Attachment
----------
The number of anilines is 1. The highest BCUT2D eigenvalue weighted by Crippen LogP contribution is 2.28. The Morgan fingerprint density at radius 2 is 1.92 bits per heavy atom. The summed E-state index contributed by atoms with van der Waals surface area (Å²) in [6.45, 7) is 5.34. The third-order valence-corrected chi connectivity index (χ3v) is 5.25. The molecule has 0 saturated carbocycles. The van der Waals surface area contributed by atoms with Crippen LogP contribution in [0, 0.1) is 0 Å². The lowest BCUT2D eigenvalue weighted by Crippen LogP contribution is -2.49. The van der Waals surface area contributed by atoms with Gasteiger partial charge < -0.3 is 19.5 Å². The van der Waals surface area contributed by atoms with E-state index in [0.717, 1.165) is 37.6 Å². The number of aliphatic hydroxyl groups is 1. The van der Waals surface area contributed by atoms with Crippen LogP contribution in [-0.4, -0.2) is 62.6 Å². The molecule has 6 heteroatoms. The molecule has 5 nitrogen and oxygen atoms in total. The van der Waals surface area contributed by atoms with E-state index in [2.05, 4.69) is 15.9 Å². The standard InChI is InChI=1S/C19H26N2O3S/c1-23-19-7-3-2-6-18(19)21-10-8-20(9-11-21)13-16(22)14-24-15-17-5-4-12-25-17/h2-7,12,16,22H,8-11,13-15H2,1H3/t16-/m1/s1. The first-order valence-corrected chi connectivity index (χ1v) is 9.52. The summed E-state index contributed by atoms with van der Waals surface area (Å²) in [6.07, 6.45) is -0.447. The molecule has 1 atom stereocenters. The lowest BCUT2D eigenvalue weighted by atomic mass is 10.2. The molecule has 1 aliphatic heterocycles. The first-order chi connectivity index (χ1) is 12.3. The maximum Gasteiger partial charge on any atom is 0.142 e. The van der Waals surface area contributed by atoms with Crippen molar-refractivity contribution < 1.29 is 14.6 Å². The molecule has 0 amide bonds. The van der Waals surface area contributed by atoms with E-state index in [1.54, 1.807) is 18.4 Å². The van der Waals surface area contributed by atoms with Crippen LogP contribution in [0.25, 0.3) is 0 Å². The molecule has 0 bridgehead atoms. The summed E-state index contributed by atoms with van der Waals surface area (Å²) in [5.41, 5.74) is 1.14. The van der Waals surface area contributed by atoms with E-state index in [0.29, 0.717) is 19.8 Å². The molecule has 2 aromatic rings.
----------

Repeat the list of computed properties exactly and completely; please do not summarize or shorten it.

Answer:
The number of anilines is 1. The highest BCUT2D eigenvalue weighted by Crippen LogP contribution is 2.28. The Morgan fingerprint density at radius 2 is 1.92 bits per heavy atom. The summed E-state index contributed by atoms with van der Waals surface area (Å²) in [6.45, 7) is 5.34. The third-order valence-corrected chi connectivity index (χ3v) is 5.25. The molecule has 0 saturated carbocycles. The van der Waals surface area contributed by atoms with Crippen LogP contribution in [0, 0.1) is 0 Å². The lowest BCUT2D eigenvalue weighted by Crippen LogP contribution is -2.49. The van der Waals surface area contributed by atoms with Gasteiger partial charge < -0.3 is 19.5 Å². The van der Waals surface area contributed by atoms with E-state index in [0.717, 1.165) is 37.6 Å². The number of aliphatic hydroxyl groups is 1. The van der Waals surface area contributed by atoms with Crippen LogP contribution in [-0.4, -0.2) is 62.6 Å². The molecule has 6 heteroatoms. The molecule has 5 nitrogen and oxygen atoms in total. The van der Waals surface area contributed by atoms with E-state index in [2.05, 4.69) is 15.9 Å². The standard InChI is InChI=1S/C19H26N2O3S/c1-23-19-7-3-2-6-18(19)21-10-8-20(9-11-21)13-16(22)14-24-15-17-5-4-12-25-17/h2-7,12,16,22H,8-11,13-15H2,1H3/t16-/m1/s1. The first-order valence-corrected chi connectivity index (χ1v) is 9.52. The summed E-state index contributed by atoms with van der Waals surface area (Å²) in [6.07, 6.45) is -0.447. The molecule has 1 atom stereocenters. The lowest BCUT2D eigenvalue weighted by atomic mass is 10.2. The molecule has 1 aliphatic heterocycles. The first-order chi connectivity index (χ1) is 12.3. The maximum Gasteiger partial charge on any atom is 0.142 e. The van der Waals surface area contributed by atoms with Crippen molar-refractivity contribution < 1.29 is 14.6 Å². The molecule has 0 amide bonds. The van der Waals surface area contributed by atoms with E-state index in [1.54, 1.807) is 18.4 Å². The van der Waals surface area contributed by atoms with Crippen LogP contribution in [0.25, 0.3) is 0 Å². The molecule has 0 bridgehead atoms. The summed E-state index contributed by atoms with van der Waals surface area (Å²) in [5.41, 5.74) is 1.14. The van der Waals surface area contributed by atoms with E-state index in [0.29, 0.717) is 19.8 Å². The molecule has 2 aromatic rings.